Online communities-whether you call them social or marketing or time wasters-are the hottest commodity of 2008.  Whether we like it or not, online networks are here to stay-watch a Gen X or Yer and you’ll quickly see why.  It’s all about electronic connections, probably somewhat similar to the way older generations enjoy going down to the coffee shop for breakfast or Sunday afternoon visits-online communities just happens without eye contact.

Over the last year, several of my clients asked if I could provide training on social networking.  I’ve refused-until now-because I’ve never wanted to be a speaker who will talk on any subject.  Besides, I didn’t really pay much attention to these “social” networks until I started seeing public opinion being changed-and that’s why Facebook, LinkedIn, YouTube and other tools have my attention.  Look no further than the Obama campaign if you want an example of the impact of online word of-mouth influence mass opinion.  There’s a huge opportunity for agriculture to get online and be involved building a connection between food production and consumption.

And since that fits with giving a voice to the people who feed the world, I started researcing, watching and participating.  I don’t have all the answeres and am certainly not an expert, but given the pace in which this is moving, I don’t know who could claim to know it all.  After beginning online communities for professional speakers, my own business and clients-I am convinced agriculture needs to jump on this now!  To help with that, the following training is available as either a workshop or webinar-call or text 765-427-4426 if you’re’ interested or e-mail me through my contact page.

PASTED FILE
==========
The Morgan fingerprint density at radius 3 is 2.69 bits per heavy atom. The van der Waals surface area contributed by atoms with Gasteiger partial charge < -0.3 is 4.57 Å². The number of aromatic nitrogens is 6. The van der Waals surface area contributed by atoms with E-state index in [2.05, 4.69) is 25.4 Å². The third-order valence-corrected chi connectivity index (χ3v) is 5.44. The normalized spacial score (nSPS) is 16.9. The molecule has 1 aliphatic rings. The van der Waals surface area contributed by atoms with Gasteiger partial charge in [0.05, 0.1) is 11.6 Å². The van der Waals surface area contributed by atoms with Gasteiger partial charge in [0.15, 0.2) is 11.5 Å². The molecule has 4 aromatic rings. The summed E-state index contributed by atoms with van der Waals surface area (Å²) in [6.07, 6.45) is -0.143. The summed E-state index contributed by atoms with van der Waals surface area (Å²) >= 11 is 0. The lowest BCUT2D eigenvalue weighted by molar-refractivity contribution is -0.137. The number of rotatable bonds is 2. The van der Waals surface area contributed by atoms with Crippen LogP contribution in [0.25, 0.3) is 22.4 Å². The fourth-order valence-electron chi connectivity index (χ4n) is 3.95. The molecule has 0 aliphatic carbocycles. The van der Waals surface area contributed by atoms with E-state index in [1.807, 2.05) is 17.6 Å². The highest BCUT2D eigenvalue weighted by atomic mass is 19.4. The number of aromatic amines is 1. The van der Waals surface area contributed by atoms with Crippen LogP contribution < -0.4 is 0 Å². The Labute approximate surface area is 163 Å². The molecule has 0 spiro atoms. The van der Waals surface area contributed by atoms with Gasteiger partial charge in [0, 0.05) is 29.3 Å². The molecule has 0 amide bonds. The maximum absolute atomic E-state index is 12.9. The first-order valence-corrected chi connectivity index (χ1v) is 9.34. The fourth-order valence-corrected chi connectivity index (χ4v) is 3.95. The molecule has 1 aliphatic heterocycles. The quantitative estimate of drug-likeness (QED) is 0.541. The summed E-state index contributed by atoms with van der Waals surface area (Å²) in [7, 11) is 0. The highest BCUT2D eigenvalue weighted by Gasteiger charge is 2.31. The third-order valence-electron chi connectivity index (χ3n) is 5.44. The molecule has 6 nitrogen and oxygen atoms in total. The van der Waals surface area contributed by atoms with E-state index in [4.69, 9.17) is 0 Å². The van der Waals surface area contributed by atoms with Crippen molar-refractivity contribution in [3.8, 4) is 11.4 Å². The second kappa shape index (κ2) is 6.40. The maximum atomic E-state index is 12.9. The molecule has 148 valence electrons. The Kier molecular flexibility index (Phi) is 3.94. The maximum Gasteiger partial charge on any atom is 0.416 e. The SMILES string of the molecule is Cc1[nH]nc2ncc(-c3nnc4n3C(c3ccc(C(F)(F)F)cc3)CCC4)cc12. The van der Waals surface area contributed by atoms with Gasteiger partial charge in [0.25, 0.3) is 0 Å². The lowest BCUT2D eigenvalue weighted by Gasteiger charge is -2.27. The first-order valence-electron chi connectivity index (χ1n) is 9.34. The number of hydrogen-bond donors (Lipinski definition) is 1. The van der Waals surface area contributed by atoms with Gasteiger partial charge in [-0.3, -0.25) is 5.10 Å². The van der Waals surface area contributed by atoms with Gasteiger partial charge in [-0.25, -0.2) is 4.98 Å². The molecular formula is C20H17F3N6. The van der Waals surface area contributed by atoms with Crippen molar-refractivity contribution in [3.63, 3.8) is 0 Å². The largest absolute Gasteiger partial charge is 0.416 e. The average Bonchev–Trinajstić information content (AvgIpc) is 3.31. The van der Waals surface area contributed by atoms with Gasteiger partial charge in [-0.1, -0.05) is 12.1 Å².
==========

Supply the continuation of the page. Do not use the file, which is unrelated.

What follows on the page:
Farming Your Online Community; Social Networking and Beyond

Does the buzz about Facebook, LindedIn, blogging, Ning, Twitter, YouTube and other online communities really matter to agriculture? Absolutely! Michele Payn-Knoper will explain 110 million reasons why you need to be engaged with social networking.  You’ll learn from her experiences with developing online communities and how social networks are impacting popular opinion about food production.  This webinar will give you a road map of how to get started with an online community, understand differences in the major sites and stake your claim in Web 2.0.  You’ll be surprised with your ability to farm the online community; Michele is an agricultural advocacy expert who is 100% self-taught in social media sites and believes agriculture needs to learn from others online.  Come ready to learn about online networks and see why they’re ripe with opportunity for agriculture!